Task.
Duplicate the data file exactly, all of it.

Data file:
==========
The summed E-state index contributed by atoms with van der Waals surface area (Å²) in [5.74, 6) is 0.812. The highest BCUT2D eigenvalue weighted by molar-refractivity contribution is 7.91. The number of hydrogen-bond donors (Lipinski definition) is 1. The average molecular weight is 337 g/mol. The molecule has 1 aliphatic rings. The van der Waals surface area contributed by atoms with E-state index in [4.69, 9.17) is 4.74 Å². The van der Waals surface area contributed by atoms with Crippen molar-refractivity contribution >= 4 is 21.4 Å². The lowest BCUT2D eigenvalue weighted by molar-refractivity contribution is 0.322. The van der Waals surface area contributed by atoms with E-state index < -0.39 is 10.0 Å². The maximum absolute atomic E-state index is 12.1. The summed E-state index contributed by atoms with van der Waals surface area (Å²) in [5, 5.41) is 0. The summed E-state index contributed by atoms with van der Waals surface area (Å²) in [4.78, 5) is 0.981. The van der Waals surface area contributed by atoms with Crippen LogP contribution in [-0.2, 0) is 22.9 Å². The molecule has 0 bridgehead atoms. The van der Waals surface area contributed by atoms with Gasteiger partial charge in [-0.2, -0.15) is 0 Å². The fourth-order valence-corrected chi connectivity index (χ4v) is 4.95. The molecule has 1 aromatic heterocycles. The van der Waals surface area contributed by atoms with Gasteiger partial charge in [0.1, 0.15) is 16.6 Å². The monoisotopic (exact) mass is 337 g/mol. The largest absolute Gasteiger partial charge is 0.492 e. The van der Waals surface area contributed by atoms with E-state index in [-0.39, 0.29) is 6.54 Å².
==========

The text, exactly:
The summed E-state index contributed by atoms with van der Waals surface area (Å²) in [5.74, 6) is 0.812. The highest BCUT2D eigenvalue weighted by molar-refractivity contribution is 7.91. The number of hydrogen-bond donors (Lipinski definition) is 1. The average molecular weight is 337 g/mol. The molecule has 1 aliphatic rings. The van der Waals surface area contributed by atoms with E-state index in [4.69, 9.17) is 4.74 Å². The van der Waals surface area contributed by atoms with Crippen molar-refractivity contribution >= 4 is 21.4 Å². The lowest BCUT2D eigenvalue weighted by molar-refractivity contribution is 0.322. The van der Waals surface area contributed by atoms with E-state index < -0.39 is 10.0 Å². The maximum absolute atomic E-state index is 12.1. The summed E-state index contributed by atoms with van der Waals surface area (Å²) in [5, 5.41) is 0. The summed E-state index contributed by atoms with van der Waals surface area (Å²) in [4.78, 5) is 0.981. The van der Waals surface area contributed by atoms with Crippen LogP contribution in [-0.2, 0) is 22.9 Å². The molecule has 0 bridgehead atoms. The van der Waals surface area contributed by atoms with Gasteiger partial charge in [-0.2, -0.15) is 0 Å². The fourth-order valence-corrected chi connectivity index (χ4v) is 4.95. The molecule has 1 aromatic heterocycles. The van der Waals surface area contributed by atoms with Gasteiger partial charge in [0.1, 0.15) is 16.6 Å². The monoisotopic (exact) mass is 337 g/mol. The largest absolute Gasteiger partial charge is 0.492 e. The van der Waals surface area contributed by atoms with E-state index in [-0.39, 0.29) is 6.54 Å².